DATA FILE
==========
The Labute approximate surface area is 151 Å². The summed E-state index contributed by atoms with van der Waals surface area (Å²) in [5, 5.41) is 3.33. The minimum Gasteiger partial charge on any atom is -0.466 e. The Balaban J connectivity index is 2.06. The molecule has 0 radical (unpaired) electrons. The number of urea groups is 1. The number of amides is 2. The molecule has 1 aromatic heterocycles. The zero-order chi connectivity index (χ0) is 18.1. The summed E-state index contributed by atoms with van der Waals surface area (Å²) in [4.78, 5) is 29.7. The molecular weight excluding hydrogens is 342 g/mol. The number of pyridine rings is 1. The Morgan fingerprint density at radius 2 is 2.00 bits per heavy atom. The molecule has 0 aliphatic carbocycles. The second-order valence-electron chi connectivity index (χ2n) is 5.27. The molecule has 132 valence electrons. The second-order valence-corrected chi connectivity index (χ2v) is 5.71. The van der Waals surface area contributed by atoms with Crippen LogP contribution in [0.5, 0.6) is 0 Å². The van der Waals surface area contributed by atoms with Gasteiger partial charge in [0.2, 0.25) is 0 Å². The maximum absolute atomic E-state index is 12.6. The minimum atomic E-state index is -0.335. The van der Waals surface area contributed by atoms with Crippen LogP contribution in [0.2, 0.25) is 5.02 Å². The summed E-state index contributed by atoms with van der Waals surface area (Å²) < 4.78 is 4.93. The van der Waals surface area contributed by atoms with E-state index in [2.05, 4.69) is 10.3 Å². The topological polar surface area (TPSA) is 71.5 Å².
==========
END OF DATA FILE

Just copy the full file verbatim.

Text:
The Labute approximate surface area is 151 Å². The summed E-state index contributed by atoms with van der Waals surface area (Å²) in [5, 5.41) is 3.33. The minimum Gasteiger partial charge on any atom is -0.466 e. The Balaban J connectivity index is 2.06. The molecule has 0 radical (unpaired) electrons. The number of urea groups is 1. The number of amides is 2. The molecule has 1 aromatic heterocycles. The zero-order chi connectivity index (χ0) is 18.1. The summed E-state index contributed by atoms with van der Waals surface area (Å²) in [4.78, 5) is 29.7. The molecular weight excluding hydrogens is 342 g/mol. The number of pyridine rings is 1. The Morgan fingerprint density at radius 2 is 2.00 bits per heavy atom. The molecule has 0 aliphatic carbocycles. The second-order valence-electron chi connectivity index (χ2n) is 5.27. The molecule has 132 valence electrons. The second-order valence-corrected chi connectivity index (χ2v) is 5.71. The van der Waals surface area contributed by atoms with Crippen LogP contribution in [0.5, 0.6) is 0 Å². The van der Waals surface area contributed by atoms with Gasteiger partial charge in [0.2, 0.25) is 0 Å². The maximum absolute atomic E-state index is 12.6. The minimum atomic E-state index is -0.335. The van der Waals surface area contributed by atoms with Crippen LogP contribution in [0.2, 0.25) is 5.02 Å². The summed E-state index contributed by atoms with van der Waals surface area (Å²) < 4.78 is 4.93. The van der Waals surface area contributed by atoms with E-state index in [2.05, 4.69) is 10.3 Å². The topological polar surface area (TPSA) is 71.5 Å².